A grizzly bear that spent much of the summer in the Selway-Bitterroot Wilderness Area has nudged north and west into Montana.
The 3-year-old griz that has shown an affinity for exploration is still in the Bitterroot Mountains but is now north of U.S. Highway 12. Wayne Kasworm, a biologist for the U.S. Fish and Wildlife Service at Libby, Mont., said the bear is roaming around the South Fork of Fish Creek drainage, about 15 miles north of Lolo Pass. The creek eventually drains into the Clark Fork River in the Alberton Gorge.
Kasworm said the bear, whose location is tracked via a satelite collar, had gone missing for about 2½ weeks. But the collar began sending locations again this week.
“The last location was in the same vicinity,” he said of the bear before its collar stopped sending locations. “He’s moving around. There is no indication something is wrong except for the fact we didn’t get anything for 2½ weeks.”
Kasworm said the bear’s location isn’t one he would expect the bruin to find an appropriate place to den for the winter, but “he wouldn’t have to go a long way to find a denning spot.”
The bear is likely to do so in the not-too-distant future. Kasworm said most grizzlies start denning in late October or early November, depending on weather and food availability. He speculated the huckleberry crop that the bear and other grizzlies and black bears have likely subsisted on for much of the late summer is now pretty well spent. Bears are now focusing on things like the berries of mountain ash trees and will soon be scavenging elk and deer gut piles left by hunters or the odd animal wounded but not retrieved by hunters. Those sorts of meals tend to be the last food available before winter slams shut Mother Nature’s pantry.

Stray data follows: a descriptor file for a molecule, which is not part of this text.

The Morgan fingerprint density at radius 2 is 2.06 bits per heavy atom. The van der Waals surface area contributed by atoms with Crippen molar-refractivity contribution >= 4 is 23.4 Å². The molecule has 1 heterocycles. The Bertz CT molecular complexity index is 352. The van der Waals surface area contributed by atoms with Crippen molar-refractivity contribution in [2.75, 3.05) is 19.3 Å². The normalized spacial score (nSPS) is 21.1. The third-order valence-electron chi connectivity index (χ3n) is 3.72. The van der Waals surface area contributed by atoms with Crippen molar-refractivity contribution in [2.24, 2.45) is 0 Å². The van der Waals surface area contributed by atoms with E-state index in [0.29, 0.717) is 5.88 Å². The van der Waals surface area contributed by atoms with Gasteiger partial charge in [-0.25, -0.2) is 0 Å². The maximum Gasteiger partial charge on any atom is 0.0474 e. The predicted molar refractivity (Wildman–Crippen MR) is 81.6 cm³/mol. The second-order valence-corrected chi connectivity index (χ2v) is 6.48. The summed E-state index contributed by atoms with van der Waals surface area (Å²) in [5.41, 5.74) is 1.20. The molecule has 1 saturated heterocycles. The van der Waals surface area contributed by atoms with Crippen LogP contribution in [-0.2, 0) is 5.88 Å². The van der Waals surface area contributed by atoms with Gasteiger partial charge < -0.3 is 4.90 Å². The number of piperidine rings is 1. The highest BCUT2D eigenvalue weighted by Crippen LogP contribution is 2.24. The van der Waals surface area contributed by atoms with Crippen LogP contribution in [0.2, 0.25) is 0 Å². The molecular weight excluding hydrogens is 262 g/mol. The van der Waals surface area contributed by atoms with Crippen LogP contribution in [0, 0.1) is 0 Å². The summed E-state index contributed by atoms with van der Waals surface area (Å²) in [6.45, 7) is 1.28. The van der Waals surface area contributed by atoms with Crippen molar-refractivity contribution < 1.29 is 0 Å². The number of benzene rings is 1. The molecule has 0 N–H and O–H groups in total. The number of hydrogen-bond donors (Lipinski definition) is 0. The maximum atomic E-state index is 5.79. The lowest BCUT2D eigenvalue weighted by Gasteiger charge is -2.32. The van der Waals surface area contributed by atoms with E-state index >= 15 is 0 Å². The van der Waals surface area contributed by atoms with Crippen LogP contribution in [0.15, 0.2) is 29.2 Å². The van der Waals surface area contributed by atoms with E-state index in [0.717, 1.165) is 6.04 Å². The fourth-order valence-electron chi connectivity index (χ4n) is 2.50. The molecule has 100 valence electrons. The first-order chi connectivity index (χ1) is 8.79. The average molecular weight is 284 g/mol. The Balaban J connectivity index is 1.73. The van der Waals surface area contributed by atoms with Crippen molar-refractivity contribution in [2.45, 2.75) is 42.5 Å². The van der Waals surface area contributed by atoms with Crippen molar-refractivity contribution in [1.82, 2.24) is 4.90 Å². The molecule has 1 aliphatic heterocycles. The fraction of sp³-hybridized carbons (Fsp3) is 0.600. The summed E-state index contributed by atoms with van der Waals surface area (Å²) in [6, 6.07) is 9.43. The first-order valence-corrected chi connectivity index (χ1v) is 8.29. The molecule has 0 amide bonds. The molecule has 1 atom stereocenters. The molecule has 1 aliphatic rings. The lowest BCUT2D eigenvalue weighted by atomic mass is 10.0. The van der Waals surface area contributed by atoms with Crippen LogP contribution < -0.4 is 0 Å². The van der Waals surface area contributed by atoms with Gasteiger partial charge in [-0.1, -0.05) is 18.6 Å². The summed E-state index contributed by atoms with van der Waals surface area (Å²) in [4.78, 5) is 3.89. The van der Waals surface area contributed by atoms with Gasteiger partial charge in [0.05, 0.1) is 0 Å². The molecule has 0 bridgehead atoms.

The bear has been slowly exploring northern Idaho for the past year. It is the first time in more than a decade a grizzly has been known be in north central Idaho. Kasworm said state wildlife officials in Montana released the bear in the Cabinet Mountains last year. It moved south into Idaho and was recaptured and returned to Montana after visiting a black bear bait station. The bear again headed south and into Idaho that summer, before returning to the Cabinets to den for the winter.
This spring, when it emerged from hibernation, the bear traveled south into Idaho again. It eventually crossed the into the North Fork of the Clearwater River Basin from the St. Joe River drainage in June and then crossed U.S. Highway 12 and the Lochsa River to reach the Selway-Bitterroot Wilderness in July. It spent most of the summer moving within the remote area.
Kasworm said young, male bears don’t typically show a high degree of fidelity to denning spots, making it difficult to predict if the bear will return to the Cabinets this fall or pick a new spot for its winter slumber.
Wildlife officials in both Idaho and Montana are reminding hunters that grizzly bears are off-limits to hunting. Black bear hunting season is open. Grizzly bears can be distinguished from black bears by their distinctive shoulder humps, long claws on their front feet, dish-shaped faces and shorter, rounder ears.
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